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Shelby Miller has lived up to his hype.
|G (GS) ||W-L ||IP ||ERA ||H ||R ||ER ||BB ||K ||HR ||BAA
| 7 (7) || 5-2 || 45.2 || 1.58 || 29 || 10 || 8 || 11 || 51 || 3 || .179
When Arizona's Adam Eaton went down with an elbow injury in spring training, Shelby Miller became my pick for NL Rookie of the Year for two reasons. First, and most obvious, he had a job coming out of spring training. Playing time is kind of a big deal when handing out awards.
Second, Miller's combination of power, mound presence and command was ready to play in the big leagues.
It is safe to say that after just one month, Miller has exceeded even the most optimistic projections. He had a streak of four straight starts when he struck out at least six hitters. He has thrown six innings or more in four of his six starts.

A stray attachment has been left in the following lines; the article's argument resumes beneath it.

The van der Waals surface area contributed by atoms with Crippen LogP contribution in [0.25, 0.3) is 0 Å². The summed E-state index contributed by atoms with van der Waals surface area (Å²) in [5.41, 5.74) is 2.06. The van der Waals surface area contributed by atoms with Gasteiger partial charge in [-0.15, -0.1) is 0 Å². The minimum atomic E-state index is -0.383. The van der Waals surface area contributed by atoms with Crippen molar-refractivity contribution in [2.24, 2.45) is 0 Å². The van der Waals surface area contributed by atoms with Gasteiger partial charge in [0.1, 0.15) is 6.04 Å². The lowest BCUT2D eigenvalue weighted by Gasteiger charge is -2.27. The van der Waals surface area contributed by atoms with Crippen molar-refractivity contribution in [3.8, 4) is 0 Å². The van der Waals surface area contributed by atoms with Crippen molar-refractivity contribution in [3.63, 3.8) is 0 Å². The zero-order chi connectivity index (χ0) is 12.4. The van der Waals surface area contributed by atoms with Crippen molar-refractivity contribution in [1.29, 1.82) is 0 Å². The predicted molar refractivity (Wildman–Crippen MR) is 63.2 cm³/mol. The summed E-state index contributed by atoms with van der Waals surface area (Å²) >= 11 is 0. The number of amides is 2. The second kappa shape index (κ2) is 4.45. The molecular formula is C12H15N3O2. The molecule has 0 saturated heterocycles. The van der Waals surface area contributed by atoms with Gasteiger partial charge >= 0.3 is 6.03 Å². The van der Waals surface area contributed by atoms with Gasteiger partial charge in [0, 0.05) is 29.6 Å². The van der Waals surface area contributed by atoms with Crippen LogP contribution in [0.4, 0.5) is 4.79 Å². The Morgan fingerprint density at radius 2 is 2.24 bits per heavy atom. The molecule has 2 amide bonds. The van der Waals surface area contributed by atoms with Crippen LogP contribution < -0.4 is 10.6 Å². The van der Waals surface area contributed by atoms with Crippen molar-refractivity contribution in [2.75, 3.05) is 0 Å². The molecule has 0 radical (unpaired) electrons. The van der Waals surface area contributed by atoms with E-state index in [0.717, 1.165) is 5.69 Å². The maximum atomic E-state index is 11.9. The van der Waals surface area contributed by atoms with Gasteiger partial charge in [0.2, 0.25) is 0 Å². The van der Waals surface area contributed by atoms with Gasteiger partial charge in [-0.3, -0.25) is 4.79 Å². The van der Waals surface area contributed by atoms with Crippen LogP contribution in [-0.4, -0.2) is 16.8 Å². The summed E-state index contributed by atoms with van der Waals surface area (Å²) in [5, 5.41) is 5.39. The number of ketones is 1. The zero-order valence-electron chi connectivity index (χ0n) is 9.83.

While I don't expect Miller to have a 3.5-to-1 strikeout-to-walk ratio all season, his stuff is good enough to average at least one punchout per inning, and he stays in the zone enough to force hitters to put the ball in play.
Of course, I say that, then Miller goes out and throws what I like to call a one-hit perfect game against Colorado on Friday night. He gave up a leadoff single to Eric Young then retired the next 27 batters, striking out 13 of them.
It was as dominant as any rookie has been in a single game this season, and yet it didn't feel completely out of character with what we have seen from Miller in the previous six starts.
The Cardinals have a rash of hard-throwing right-handers in the high levels of the minors or recently promoted to the big leagues (Miller, Trevor Rosenthal, Carlos Martinez), but Miller is going to be the best of the bunch.